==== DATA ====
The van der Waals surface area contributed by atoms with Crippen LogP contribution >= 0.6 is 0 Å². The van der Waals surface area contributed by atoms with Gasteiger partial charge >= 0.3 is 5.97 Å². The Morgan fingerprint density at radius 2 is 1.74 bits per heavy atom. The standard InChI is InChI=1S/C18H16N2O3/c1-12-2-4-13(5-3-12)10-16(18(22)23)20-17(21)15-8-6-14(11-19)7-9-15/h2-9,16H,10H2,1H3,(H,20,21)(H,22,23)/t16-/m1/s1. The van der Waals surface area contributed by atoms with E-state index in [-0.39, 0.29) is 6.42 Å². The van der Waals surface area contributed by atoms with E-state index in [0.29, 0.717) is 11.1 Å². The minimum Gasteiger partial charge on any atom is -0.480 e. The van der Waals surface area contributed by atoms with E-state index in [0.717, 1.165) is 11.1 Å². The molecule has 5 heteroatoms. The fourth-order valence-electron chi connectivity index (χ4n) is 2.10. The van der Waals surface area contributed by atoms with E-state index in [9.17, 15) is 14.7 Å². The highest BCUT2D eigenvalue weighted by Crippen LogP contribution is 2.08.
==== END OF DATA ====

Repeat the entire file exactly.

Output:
The van der Waals surface area contributed by atoms with Crippen LogP contribution >= 0.6 is 0 Å². The van der Waals surface area contributed by atoms with Gasteiger partial charge >= 0.3 is 5.97 Å². The Morgan fingerprint density at radius 2 is 1.74 bits per heavy atom. The standard InChI is InChI=1S/C18H16N2O3/c1-12-2-4-13(5-3-12)10-16(18(22)23)20-17(21)15-8-6-14(11-19)7-9-15/h2-9,16H,10H2,1H3,(H,20,21)(H,22,23)/t16-/m1/s1. The van der Waals surface area contributed by atoms with E-state index in [-0.39, 0.29) is 6.42 Å². The van der Waals surface area contributed by atoms with E-state index in [0.29, 0.717) is 11.1 Å². The minimum Gasteiger partial charge on any atom is -0.480 e. The van der Waals surface area contributed by atoms with E-state index in [0.717, 1.165) is 11.1 Å². The molecule has 5 heteroatoms. The fourth-order valence-electron chi connectivity index (χ4n) is 2.10. The van der Waals surface area contributed by atoms with E-state index in [9.17, 15) is 14.7 Å². The highest BCUT2D eigenvalue weighted by Crippen LogP contribution is 2.08.